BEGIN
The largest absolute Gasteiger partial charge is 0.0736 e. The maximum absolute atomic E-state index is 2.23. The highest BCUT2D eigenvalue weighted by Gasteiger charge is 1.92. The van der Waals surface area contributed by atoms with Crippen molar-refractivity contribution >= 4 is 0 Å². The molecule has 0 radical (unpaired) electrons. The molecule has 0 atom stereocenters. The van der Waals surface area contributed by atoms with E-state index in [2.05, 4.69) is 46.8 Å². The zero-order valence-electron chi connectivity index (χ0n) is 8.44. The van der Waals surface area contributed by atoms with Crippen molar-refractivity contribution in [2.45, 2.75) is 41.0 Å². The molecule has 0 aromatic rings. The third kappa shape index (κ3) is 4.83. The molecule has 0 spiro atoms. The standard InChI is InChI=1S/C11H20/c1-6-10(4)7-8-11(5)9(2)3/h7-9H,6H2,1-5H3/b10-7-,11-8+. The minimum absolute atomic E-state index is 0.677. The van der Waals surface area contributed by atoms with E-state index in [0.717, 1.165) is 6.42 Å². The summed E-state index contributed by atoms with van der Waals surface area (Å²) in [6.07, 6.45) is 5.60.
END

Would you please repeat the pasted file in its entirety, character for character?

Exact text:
The largest absolute Gasteiger partial charge is 0.0736 e. The maximum absolute atomic E-state index is 2.23. The highest BCUT2D eigenvalue weighted by Gasteiger charge is 1.92. The van der Waals surface area contributed by atoms with Crippen molar-refractivity contribution >= 4 is 0 Å². The molecule has 0 radical (unpaired) electrons. The molecule has 0 atom stereocenters. The van der Waals surface area contributed by atoms with E-state index in [2.05, 4.69) is 46.8 Å². The zero-order valence-electron chi connectivity index (χ0n) is 8.44. The van der Waals surface area contributed by atoms with Crippen molar-refractivity contribution in [2.45, 2.75) is 41.0 Å². The molecule has 0 aromatic rings. The third kappa shape index (κ3) is 4.83. The molecule has 0 spiro atoms. The standard InChI is InChI=1S/C11H20/c1-6-10(4)7-8-11(5)9(2)3/h7-9H,6H2,1-5H3/b10-7-,11-8+. The minimum absolute atomic E-state index is 0.677. The van der Waals surface area contributed by atoms with E-state index in [0.717, 1.165) is 6.42 Å². The summed E-state index contributed by atoms with van der Waals surface area (Å²) in [6.07, 6.45) is 5.60.